Antisocial Personality Disorder Symptoms, Diagnosis
Antisocial personality disorder symptoms show up as a consistent and inflexible pattern of behaviors; behaviors that are often criminal in nature. The signs of antisocial personality disorder appear before age 15 and involve a flagrant disregard for the rights of others. These individuals (famous people with antisocial personality disorder) use exploitation, lying, and even charm to degrade and violate others.
Typical Antisocial Personality Disorder Symptoms
Antisocial personality disorder symptoms include a number of distorted thought patterns and attitudes that lead to the antisocial behaviors. Symptoms include:
- Repeated pattern of law breaking (stealing, vandalism, other)
- Habitual lying and deceitfulness
- Poor impulse control
- Disregard for personal safety and that of others
- Complete lack of remorse
- Lack of concern over consequences
- Cruelty to animals or people
- Bullying of others
- Irresponsible with finances, work, family
- Inability (or lack of desire to) change behavior based on past negative consequences
Other signs of antisocial personality disorder that may show up in an individual with the disorder include:
- Ability to behave in a charming, witty way
- Ability to flatter and manipulate emotions of others
- Issues with substance abuse (alcohol, drugs)
- Haughtiness or arrogance
While these symptoms of antisocial personality disorder appear in childhood, they typically continue to worsen over time.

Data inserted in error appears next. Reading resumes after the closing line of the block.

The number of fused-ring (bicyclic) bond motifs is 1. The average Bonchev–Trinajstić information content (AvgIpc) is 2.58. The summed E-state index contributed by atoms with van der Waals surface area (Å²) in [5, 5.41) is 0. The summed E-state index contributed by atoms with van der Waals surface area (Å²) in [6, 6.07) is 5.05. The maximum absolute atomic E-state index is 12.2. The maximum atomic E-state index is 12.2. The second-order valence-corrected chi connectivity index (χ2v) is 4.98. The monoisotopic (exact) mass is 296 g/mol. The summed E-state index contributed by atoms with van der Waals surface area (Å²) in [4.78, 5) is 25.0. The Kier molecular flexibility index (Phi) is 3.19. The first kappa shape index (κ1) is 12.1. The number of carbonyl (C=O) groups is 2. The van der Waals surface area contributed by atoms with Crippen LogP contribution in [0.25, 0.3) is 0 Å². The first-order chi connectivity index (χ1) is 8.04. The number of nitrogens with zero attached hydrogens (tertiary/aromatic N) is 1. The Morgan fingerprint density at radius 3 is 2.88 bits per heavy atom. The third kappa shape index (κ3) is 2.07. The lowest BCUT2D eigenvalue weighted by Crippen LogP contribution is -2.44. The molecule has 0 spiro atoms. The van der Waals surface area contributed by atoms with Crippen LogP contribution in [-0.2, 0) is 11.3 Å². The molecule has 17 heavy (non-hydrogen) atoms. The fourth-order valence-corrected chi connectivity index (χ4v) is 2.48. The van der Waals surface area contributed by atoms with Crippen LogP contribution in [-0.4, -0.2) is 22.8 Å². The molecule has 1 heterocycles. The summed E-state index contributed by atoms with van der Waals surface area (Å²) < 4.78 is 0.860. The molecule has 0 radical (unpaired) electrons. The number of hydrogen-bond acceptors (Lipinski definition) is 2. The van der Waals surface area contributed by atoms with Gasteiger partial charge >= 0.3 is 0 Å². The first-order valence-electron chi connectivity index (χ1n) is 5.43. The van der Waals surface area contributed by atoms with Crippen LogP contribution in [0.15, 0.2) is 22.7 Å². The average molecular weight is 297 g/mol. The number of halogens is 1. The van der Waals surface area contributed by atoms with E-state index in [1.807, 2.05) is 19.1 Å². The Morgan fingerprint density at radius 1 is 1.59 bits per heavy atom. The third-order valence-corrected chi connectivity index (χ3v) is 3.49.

Diagnosis of Antisocial Personality Disorder
First, to receive a diagnosis of antisocial personality disorder, the individual must be at least 18 years old and have had conduct disorder during childhood (before age 15). A psychiatrist, or other trained mental health professional, makes the diagnosis based on long-term symptoms and both physical and mental health histories.
No specific test exists that can accurately assess whether a person has the disorder. The practitioner will conduct a comprehensive psychiatric evaluation to determine severity of symptoms and learn whether any co-occurring conditions exist. Common co-occurring conditions include:
- Attention deficit hyperactivity disorder
Once the physician makes a diagnosis, he or she can begin to develop a treatment strategy, especially tailored for the individual.
Last Updated: 20 July 2016
Reviewed by Harry Croft, MD